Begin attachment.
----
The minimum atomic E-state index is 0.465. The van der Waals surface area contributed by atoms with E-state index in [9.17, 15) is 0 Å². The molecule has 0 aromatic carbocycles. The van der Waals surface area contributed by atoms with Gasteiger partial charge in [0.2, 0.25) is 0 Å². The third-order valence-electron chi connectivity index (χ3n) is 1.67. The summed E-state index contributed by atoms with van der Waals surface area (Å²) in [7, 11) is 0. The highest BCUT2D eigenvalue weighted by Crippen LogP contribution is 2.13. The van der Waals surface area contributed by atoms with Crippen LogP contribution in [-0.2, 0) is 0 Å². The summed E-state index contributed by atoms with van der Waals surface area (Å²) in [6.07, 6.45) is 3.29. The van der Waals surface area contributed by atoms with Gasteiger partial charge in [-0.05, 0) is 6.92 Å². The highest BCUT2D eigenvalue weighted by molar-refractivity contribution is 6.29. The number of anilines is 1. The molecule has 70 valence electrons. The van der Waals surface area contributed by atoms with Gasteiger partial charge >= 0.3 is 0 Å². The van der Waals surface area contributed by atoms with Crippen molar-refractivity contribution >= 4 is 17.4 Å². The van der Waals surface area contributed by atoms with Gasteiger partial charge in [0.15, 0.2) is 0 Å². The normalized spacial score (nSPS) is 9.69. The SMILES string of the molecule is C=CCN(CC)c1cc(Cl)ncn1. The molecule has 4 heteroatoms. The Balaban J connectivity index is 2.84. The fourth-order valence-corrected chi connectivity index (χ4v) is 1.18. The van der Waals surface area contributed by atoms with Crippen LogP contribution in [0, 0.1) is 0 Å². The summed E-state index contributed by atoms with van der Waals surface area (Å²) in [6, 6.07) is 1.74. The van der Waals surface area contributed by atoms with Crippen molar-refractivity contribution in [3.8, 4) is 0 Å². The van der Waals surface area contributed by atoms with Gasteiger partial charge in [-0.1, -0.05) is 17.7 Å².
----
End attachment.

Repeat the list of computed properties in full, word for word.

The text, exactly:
The minimum atomic E-state index is 0.465. The van der Waals surface area contributed by atoms with E-state index in [9.17, 15) is 0 Å². The molecule has 0 aromatic carbocycles. The van der Waals surface area contributed by atoms with Gasteiger partial charge in [0.2, 0.25) is 0 Å². The third-order valence-electron chi connectivity index (χ3n) is 1.67. The summed E-state index contributed by atoms with van der Waals surface area (Å²) in [7, 11) is 0. The highest BCUT2D eigenvalue weighted by Crippen LogP contribution is 2.13. The van der Waals surface area contributed by atoms with Crippen LogP contribution in [-0.2, 0) is 0 Å². The summed E-state index contributed by atoms with van der Waals surface area (Å²) in [6.07, 6.45) is 3.29. The van der Waals surface area contributed by atoms with Gasteiger partial charge in [-0.05, 0) is 6.92 Å². The highest BCUT2D eigenvalue weighted by molar-refractivity contribution is 6.29. The number of anilines is 1. The molecule has 70 valence electrons. The van der Waals surface area contributed by atoms with Gasteiger partial charge >= 0.3 is 0 Å². The van der Waals surface area contributed by atoms with Crippen molar-refractivity contribution >= 4 is 17.4 Å². The van der Waals surface area contributed by atoms with Gasteiger partial charge in [0.15, 0.2) is 0 Å². The normalized spacial score (nSPS) is 9.69. The SMILES string of the molecule is C=CCN(CC)c1cc(Cl)ncn1. The molecule has 4 heteroatoms. The Balaban J connectivity index is 2.84. The fourth-order valence-corrected chi connectivity index (χ4v) is 1.18. The van der Waals surface area contributed by atoms with Crippen LogP contribution in [0, 0.1) is 0 Å². The summed E-state index contributed by atoms with van der Waals surface area (Å²) in [6, 6.07) is 1.74. The van der Waals surface area contributed by atoms with Crippen molar-refractivity contribution in [3.8, 4) is 0 Å². The van der Waals surface area contributed by atoms with Gasteiger partial charge in [-0.1, -0.05) is 17.7 Å².